'Red Tails' & War Movies For Kids
War films make up an illustrious and robust genre in movie history, but it's hard to figure out when tweens and teens are ready to see the realities of war depicted on the big screen. The WWII drama "Red Tails" is a rare, tween-friendly war film that -- except for a couple of explosions and two major characters' deaths -- omits any gratuitous death scenes. It's probably due to executive producer George Lucas' influence, but the action sequences in "Red Tails" seem more "Star Wars" than "Saving Private Ryan," and that's a good thing for younger viewers.
Educational if not exceptional, "Red Tails" provides younger audiences a look at how African-American soldiers (in this case, the legendary Tuskegee Airmen fighter pilots) served (and sacrificed for) their country despite facing institutional racism. In honor of the movie's release, here are some recommendations and tips to introducing war films to your interested kids.
1. Fantasy Wars
Fantasy epics are a fine introduction to cinematic war. Since most epic fantasies like "The Chronicles of Narnia," "Harry Potter," "The Lord of the Rings," "Star Wars" contain battle scenes, they're a good way to gauge whether your mature tween or young teen can handle the violence without the added emotional layer of a historical subject matter. Younger viewers understand that Nazguls, Ringwraiths, Death Eaters and Storm Troopers don't exist, so the violence, however intense, can remain in the realm of the fictional universe of the movie.
2. "War Horse"
Once your tween is ready to tackle historical accounts of war, it's best to start with a film that is set during a war but doesn't depict that war too traumatically. A film like "War Horse" is ideal, because it focuses on the horse Joey, his beloved teen owner Albert (Jeremy Irvine) and then the various wartime situations the horse finds himself in throughout World War I. There is definitely violence, but it's not close-up and bloody. There's even a lovely moment of truce between the Germans and the English when two soldiers work together to free the trapped Joey from a tangle of barbed wire.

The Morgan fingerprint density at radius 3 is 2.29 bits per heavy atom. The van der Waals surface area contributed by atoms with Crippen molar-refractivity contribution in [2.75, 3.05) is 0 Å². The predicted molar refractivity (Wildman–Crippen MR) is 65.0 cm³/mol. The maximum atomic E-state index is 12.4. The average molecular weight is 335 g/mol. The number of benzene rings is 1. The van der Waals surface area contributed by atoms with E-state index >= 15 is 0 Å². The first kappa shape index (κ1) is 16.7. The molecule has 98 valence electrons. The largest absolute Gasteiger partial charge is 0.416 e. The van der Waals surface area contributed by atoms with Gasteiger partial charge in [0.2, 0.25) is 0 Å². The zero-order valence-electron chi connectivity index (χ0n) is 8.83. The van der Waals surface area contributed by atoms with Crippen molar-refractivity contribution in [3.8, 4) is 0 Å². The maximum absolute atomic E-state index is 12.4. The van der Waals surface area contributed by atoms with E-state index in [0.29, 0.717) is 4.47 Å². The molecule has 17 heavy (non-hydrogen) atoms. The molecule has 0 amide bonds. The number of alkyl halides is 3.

3. "The Great Escape"
Classic war films tend to be less violent than contemporary ones, and 'The Great Escape' is based in a Prisoner of War camp, so there are no extended battle shots of dismembered limbs or torture to fast forward. Tweens and teens will enjoy this tale of extraordinary resilience, ingenuity and teamwork. And as a bonus, those kids who've seen the animated comedy "Chicken Run" should pick up on all the references to the escape drama, where all of the Allied soldiers pool their expertise to break out of their German prison.
Like "Red Tails," this war film focuses on the experience of African Americans. But unlike the Tuskegee Airmen, the men of the 54th Regiment of Massachusetts Volunteer Infantry are, with one notable exception, former slaves who've enlisted to serve for the Union. With an outstanding cast (Matthew Broderick as of the Col. Robert Gould Shaw; Denzel Washington, who won his first Academy Award for his performance; Morgan Freeman, Cary Elwes and Andre Braugher) and a heartbreaking lesson in slavery, racism and what it means to be an American, this is a must-see for the mid-teen years.
5. "Saving Private Ryan"
If your teenager is already a slasher-flick connoisseur or a high-schooler interested in World War II, it's time for them to graduate to a few mature, appropriately violent war films. Maybe not a graphic war fable like "Inglourious Basterds," but certain Steven Spielberg's "Saving Private Ryan," or Clint Eastwood's companion films "Flags of Our Fathers" and "Letters From Iwo Jima." If you're interested in an "entry level" war movie with explosions and character studies but not much depth, try "Pearl Harbor" before moving onto the more substantive war films. Have an exceptionally introspective older teen? Try Terrence Malick's fabulous stream-of-consciousness approach to "The Thin Red Line."
6. Atrocities of War and Anti-War Films
Once your older teenager understands the context of various wars in world history, it's time to expose them to movies that show the "other" side of war: the victims, the mistreated veterans, the ugly aftermath. Topping the list is Holocaust films like "Schindler's List" and "The Pianist," but there are plenty of difficult-to-watch but important to see movies from every war: "Born on the Fourth of July," "The Deer Hunter," "Hotel Rwanda," "Katyn," even Angelina Jolie's new Bosnian War drama "In the Land of Blood and Honey."